What can you do with a degree in REST?
Students involved in the Race and Ethnic Studies Program 2009
REST prepares our students with the best a liberal arts education can offer plus the ability to think about the complex issues and identities that characterize America today. Our students graduate with the ability to thrive in America’s diverse workplaces, the skills to work for social justice, and the knowledge to address some of the most important challenges facing our country.
REST majors can tailor their major to prepare them for their future careers, with internships and hands-on learning opportunities. And many of our students double major or minor in fields such as Psychology, Government, Business, Sociology and Anthropology and English. REST majors pursue a variety of professions and careers:
• Social Work and Community Organizing
• Elementary or High School Teacher
• Student Affairs in Higher Education
• Business management
• Ph.D.'s in the fields of Sociology, Psychology, and Ethnic Studies
What REST majors are doing?
"Choosing to be a Race and Ethnic Studies major at the University of Redlands is one of the best decisions I’ve ever made. Regardless of skepticism, knowledge acquired in the major is transferable in the workplace and you don’t have to broke! After graduating in 2007 as a REST major I went on to USC School of Social Work to study social work with an emphasis in community organizing, planning, and administration. I am now the Social Services Manager at the Sickle Cell Disease Foundation of California." -Ebony Mitchell
, Class of 2007
“The REST program at the U of R has prepared me for many great opportunities. Currently, I am a full time graduate student in a Higher Education/Student Affairs Program at Indiana University and simultaneously work in a large residence hall to help students make the most out of their living experiences. The REST curriculum helped prepare me for many of the difficult conversations around diversity, which seem to naturally arise on college campuses where many people of diverse backgrounds come together. It has been especially useful in helping students explore their identities; which in some way involves intersections of a student's race, ethnicity and other identities. In the future I hope to continue my education and pursue and doctoral degree in education. Ultimately, my passion for education stems from being able to help students from disadvantaged backgrounds, an interest which certainly has been cultivated by my experience in REST."-Mark Houlemarde
, Class of 2009
Alonna Clark grew up in San Bernardino, graduated with a double major in REST and SOAN in 2009 and is now getting a Ph.D. in Sociology at UCR, specializing in Race and Class Inequality and Criminology and Sociolegal studies.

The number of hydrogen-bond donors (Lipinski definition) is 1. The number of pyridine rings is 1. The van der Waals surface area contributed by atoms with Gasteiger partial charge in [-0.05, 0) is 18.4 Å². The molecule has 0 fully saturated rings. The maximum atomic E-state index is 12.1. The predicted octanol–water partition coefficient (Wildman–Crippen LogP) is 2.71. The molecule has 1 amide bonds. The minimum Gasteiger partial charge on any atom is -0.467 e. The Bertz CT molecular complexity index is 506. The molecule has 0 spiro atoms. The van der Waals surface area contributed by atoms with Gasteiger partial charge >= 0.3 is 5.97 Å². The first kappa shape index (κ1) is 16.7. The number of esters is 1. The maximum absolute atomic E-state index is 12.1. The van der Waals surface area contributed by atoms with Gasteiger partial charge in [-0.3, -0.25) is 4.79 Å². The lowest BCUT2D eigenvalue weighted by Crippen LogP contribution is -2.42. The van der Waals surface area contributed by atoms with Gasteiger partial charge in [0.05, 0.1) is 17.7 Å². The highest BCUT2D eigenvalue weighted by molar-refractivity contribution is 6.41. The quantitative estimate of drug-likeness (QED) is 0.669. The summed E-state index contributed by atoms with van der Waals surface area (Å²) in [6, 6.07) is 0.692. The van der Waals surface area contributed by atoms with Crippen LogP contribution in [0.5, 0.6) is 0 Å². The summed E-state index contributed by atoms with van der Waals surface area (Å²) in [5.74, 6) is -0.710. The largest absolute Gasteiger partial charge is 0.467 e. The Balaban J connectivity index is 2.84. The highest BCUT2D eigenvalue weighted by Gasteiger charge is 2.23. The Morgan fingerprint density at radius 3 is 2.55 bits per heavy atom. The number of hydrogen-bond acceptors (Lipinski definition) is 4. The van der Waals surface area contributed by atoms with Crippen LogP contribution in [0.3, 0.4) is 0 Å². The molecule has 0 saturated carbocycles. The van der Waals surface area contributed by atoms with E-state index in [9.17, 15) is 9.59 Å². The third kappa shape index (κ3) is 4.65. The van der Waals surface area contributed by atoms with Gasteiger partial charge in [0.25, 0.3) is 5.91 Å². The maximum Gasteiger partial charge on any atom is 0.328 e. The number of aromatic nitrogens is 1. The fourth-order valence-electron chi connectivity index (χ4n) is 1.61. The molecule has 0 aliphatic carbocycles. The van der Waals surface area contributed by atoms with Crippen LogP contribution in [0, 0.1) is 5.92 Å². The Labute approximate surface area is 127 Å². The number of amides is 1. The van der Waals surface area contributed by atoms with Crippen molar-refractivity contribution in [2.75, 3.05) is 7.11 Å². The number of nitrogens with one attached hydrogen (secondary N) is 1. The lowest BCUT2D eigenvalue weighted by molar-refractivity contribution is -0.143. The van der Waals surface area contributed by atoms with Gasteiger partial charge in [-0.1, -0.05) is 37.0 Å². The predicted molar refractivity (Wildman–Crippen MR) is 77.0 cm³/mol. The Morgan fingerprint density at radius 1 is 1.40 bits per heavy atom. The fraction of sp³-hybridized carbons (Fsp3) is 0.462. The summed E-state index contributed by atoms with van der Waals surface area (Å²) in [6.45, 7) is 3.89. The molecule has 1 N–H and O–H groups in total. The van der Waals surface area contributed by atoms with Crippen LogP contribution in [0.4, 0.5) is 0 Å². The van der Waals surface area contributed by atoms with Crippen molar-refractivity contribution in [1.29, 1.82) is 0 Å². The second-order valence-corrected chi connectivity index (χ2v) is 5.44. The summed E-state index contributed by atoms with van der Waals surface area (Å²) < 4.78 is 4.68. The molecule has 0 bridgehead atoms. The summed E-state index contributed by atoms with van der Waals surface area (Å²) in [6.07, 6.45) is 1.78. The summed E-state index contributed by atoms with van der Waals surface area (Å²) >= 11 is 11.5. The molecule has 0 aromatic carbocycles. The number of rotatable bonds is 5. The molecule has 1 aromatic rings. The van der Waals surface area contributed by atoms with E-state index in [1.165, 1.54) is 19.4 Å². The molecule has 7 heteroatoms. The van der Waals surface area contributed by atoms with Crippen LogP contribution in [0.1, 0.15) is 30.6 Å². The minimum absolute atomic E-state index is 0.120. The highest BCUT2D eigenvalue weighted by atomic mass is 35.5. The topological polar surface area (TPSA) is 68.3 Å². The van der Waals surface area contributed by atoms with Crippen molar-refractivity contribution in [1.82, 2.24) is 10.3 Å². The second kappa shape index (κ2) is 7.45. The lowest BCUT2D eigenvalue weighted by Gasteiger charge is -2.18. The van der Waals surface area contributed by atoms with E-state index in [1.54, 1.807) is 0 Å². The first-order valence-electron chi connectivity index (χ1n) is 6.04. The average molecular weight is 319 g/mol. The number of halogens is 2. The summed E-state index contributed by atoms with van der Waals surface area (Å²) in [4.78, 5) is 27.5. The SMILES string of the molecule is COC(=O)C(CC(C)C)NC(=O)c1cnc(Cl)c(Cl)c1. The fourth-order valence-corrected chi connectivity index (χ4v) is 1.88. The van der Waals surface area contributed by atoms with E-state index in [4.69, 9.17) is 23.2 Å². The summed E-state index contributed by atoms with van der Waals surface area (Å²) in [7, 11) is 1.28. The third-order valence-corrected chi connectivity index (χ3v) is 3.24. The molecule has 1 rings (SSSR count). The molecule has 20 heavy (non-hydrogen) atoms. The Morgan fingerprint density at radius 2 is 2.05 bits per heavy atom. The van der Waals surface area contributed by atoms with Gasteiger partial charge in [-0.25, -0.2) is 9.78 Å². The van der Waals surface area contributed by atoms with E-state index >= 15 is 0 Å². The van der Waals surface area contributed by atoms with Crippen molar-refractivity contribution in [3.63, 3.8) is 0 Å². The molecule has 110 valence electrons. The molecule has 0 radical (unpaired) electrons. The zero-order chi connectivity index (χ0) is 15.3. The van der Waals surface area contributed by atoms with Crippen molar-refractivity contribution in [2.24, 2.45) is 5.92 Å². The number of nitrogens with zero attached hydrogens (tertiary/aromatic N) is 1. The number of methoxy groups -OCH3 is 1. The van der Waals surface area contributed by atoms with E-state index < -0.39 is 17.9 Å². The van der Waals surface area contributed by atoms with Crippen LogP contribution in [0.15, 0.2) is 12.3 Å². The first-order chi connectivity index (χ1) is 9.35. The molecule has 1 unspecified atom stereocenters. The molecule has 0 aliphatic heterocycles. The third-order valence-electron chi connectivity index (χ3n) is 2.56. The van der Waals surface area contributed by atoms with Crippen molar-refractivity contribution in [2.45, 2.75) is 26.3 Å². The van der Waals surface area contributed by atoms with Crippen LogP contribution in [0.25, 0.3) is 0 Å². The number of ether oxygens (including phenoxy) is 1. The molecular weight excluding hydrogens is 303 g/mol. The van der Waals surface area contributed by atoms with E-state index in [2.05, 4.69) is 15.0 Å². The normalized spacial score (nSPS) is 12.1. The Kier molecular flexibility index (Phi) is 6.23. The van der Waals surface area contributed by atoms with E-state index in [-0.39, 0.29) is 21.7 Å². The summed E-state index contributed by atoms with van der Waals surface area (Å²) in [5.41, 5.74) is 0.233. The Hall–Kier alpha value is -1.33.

Here’s what she learned from REST:
“I feel that REST taught me how integral a role race plays in our society today. We are socialized to believe that racism is a thing off the past and that race does not really matter any more, but REST opened my eyes to see that race truly does affect our entire society. I also learned that race related problems can be alleviated, but only once people acknowledge racism, educate themselves, and take the necessary steps to help the situation.”- Alonna Clark, Class of 2009
“The REST program really challenged me in ways that are unique to the program. I originally took my first REST course because I was interested in the topic of race. Little did I know that the way I perceived myself within social constructs would drastically change. As a white male I entered the REST program with assumptions that I did not belong and I would be studying "others." By the time I left I realized that the program is not about studying one person or one race, but rather it examines the interconnection between us all. The REST program also helped prepare me for my career after graduation. For my thesis I pursued a topic that would be directly relevant to my interest in teaching after graduation. My thesis focused on the Hispanic attainment gap examining the different approaches to reduce the dropout rate through public policy. In the fall I am attending George Mason University to get my Master's in Education while teaching elementary school for Teach for America in Washington DC. Through my research for my thesis I discovered many teaching strategies that I plan on utilizing in my classroom. Ultimately, I want to get a PH.D in Education Leadership or Education Policy and my thesis provided me the opportunity to explore these paths. The REST program is unique in the freedom it gives students to study whatever they desire while still challenging their notions of the world.”- Jonathan Jackson, Class of 2010